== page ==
Once chairs or other faculty are introduced to employers (and vice versa), departments often quickly develop their own ideas about how to initiate career mentoring activities, workshops or even courses. Buy-in is established because faculty taking part in the career fair saw how these activities can help their students.

Work closely with departments to connect their students with prospective employers, outside the college-wide career fair. Connect students with alumni employers who may have personal connections with the faculty and willingness to return to campus to tell their stories. Departments can also set up their own networking events and "reverse" job fairs, where employers rove a room to meet students, rather than the other way around.

Collaboration between academic deans and career services is key to opening up more opportunities for our students.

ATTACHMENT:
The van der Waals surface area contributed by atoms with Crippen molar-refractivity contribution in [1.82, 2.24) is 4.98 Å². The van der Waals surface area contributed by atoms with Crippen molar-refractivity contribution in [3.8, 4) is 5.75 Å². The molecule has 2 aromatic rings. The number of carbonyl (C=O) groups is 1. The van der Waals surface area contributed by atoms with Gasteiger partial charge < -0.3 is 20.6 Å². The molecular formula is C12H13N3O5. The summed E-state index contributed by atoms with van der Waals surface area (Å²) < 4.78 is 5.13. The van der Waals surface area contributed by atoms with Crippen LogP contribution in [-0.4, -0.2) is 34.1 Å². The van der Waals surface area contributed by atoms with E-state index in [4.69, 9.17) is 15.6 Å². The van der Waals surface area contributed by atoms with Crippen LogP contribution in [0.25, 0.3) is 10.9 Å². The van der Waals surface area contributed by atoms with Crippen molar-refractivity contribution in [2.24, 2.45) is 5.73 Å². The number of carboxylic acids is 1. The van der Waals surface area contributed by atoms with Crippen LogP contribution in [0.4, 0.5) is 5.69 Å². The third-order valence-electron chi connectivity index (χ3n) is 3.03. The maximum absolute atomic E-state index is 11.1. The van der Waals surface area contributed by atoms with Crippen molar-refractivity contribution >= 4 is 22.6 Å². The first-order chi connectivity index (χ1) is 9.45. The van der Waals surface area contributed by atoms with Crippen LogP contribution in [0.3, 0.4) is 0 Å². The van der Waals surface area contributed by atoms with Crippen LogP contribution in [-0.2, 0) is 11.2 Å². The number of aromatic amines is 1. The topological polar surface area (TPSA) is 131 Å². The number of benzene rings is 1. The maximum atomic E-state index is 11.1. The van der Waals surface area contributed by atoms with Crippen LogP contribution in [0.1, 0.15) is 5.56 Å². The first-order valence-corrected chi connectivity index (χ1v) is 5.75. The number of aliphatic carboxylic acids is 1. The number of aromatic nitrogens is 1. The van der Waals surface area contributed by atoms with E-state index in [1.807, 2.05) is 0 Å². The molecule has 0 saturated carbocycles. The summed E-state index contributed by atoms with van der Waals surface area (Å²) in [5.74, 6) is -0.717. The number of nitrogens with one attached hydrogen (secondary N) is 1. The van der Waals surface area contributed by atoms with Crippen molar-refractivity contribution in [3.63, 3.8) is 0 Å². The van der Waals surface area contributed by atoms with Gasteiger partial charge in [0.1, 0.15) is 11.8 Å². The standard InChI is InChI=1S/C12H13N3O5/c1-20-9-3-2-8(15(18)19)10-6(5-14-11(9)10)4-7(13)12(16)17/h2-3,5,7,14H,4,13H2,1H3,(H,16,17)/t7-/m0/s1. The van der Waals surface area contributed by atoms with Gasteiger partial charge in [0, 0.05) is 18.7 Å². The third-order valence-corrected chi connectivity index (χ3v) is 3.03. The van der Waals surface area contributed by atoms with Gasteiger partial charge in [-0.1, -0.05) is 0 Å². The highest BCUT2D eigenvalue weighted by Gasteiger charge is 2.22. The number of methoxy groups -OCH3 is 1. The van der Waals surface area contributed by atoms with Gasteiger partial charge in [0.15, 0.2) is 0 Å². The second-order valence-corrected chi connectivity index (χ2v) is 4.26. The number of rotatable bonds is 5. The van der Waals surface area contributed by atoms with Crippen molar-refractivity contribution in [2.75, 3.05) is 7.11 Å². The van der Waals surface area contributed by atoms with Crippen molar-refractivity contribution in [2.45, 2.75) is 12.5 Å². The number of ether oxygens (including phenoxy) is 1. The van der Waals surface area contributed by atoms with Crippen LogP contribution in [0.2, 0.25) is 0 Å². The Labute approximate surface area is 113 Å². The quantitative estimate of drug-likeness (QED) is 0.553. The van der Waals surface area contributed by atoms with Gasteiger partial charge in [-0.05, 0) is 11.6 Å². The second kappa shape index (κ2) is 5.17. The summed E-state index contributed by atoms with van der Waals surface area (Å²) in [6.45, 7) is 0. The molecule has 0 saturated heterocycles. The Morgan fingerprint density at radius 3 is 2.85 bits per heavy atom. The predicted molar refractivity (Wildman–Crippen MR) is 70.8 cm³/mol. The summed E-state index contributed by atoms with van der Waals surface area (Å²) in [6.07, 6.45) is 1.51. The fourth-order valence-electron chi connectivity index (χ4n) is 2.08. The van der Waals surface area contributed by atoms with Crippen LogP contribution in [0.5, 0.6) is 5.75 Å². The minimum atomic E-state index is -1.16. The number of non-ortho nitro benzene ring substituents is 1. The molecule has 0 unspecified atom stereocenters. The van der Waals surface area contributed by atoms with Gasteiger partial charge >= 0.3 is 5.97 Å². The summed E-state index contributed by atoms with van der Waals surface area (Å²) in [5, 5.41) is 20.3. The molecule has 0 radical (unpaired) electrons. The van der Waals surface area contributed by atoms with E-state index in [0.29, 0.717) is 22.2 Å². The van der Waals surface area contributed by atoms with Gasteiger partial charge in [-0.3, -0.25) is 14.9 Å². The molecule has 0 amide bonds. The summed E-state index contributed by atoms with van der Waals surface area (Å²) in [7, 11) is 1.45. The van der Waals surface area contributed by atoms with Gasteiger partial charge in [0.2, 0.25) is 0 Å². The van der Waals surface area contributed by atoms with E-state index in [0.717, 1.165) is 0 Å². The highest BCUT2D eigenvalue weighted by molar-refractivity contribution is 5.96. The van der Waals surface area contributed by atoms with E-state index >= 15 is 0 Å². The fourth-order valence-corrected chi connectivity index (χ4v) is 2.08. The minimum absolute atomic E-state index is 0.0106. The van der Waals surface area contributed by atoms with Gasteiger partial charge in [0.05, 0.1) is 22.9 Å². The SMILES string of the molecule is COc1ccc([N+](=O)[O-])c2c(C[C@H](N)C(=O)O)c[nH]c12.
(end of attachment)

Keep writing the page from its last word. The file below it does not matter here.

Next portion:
Join the Conversation

Has your college seen successful partnership between career services and faculty and academic leadership? If so, we'd love to hear more! Please contact my colleague at AI, Erin Swietlik at erin@academicimpressions.com to share more about your approach.
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About the Authors

Stanton Green

During his 20 years as a former Dean at Monmouth University and Clarion University, Stan has created and implemented university programs that connect academic curricula with career preparation at the undergraduate and graduate level. He gives talks and workshops throughout the United States at universities and career services and academic professional conferences that cross divisional boundaries on how the competencies employers seek in their new employees are embedded in rigorous liberal arts programs and the practical ways to link faculty with career services staff in order to build this connection into professional and curricula development. He is a middle states reviewer and academic department consultant. His anthropological scholarship focuses on generational culture change and higher education and is the author of over 30 major articles and two edited volumes in Anthropology.​